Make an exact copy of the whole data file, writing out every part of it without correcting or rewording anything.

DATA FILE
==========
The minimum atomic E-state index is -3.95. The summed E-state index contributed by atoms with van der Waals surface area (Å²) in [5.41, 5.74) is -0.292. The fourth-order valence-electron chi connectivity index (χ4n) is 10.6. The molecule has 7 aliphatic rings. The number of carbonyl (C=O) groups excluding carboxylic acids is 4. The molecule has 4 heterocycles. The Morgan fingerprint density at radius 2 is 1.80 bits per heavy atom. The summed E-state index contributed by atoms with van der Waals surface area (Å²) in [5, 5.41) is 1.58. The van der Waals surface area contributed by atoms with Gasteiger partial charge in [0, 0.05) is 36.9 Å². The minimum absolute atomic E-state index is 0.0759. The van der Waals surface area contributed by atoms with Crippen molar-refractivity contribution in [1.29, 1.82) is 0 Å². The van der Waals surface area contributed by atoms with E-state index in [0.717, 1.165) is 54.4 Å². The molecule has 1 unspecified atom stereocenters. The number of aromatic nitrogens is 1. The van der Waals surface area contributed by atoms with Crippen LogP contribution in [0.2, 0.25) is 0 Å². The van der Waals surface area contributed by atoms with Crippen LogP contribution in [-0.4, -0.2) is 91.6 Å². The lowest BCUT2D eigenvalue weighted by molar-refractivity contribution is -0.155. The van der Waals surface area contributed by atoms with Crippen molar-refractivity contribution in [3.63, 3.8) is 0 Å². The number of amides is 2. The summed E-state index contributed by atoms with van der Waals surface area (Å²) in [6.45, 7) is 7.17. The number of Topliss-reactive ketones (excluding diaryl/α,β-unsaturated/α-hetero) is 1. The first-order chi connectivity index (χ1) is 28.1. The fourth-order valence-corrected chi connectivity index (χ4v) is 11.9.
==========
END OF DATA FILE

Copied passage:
The minimum atomic E-state index is -3.95. The summed E-state index contributed by atoms with van der Waals surface area (Å²) in [5.41, 5.74) is -0.292. The fourth-order valence-electron chi connectivity index (χ4n) is 10.6. The molecule has 7 aliphatic rings. The number of carbonyl (C=O) groups excluding carboxylic acids is 4. The molecule has 4 heterocycles. The Morgan fingerprint density at radius 2 is 1.80 bits per heavy atom. The summed E-state index contributed by atoms with van der Waals surface area (Å²) in [5, 5.41) is 1.58. The van der Waals surface area contributed by atoms with Gasteiger partial charge in [0, 0.05) is 36.9 Å². The minimum absolute atomic E-state index is 0.0759. The van der Waals surface area contributed by atoms with Crippen molar-refractivity contribution in [1.29, 1.82) is 0 Å². The van der Waals surface area contributed by atoms with E-state index in [0.717, 1.165) is 54.4 Å². The molecule has 1 unspecified atom stereocenters. The number of aromatic nitrogens is 1. The van der Waals surface area contributed by atoms with Crippen LogP contribution in [0.2, 0.25) is 0 Å². The van der Waals surface area contributed by atoms with Crippen LogP contribution in [-0.4, -0.2) is 91.6 Å². The lowest BCUT2D eigenvalue weighted by molar-refractivity contribution is -0.155. The van der Waals surface area contributed by atoms with Crippen molar-refractivity contribution in [3.63, 3.8) is 0 Å². The number of amides is 2. The summed E-state index contributed by atoms with van der Waals surface area (Å²) in [6.45, 7) is 7.17. The number of Topliss-reactive ketones (excluding diaryl/α,β-unsaturated/α-hetero) is 1. The first-order chi connectivity index (χ1) is 28.1. The fourth-order valence-corrected chi connectivity index (χ4v) is 11.9.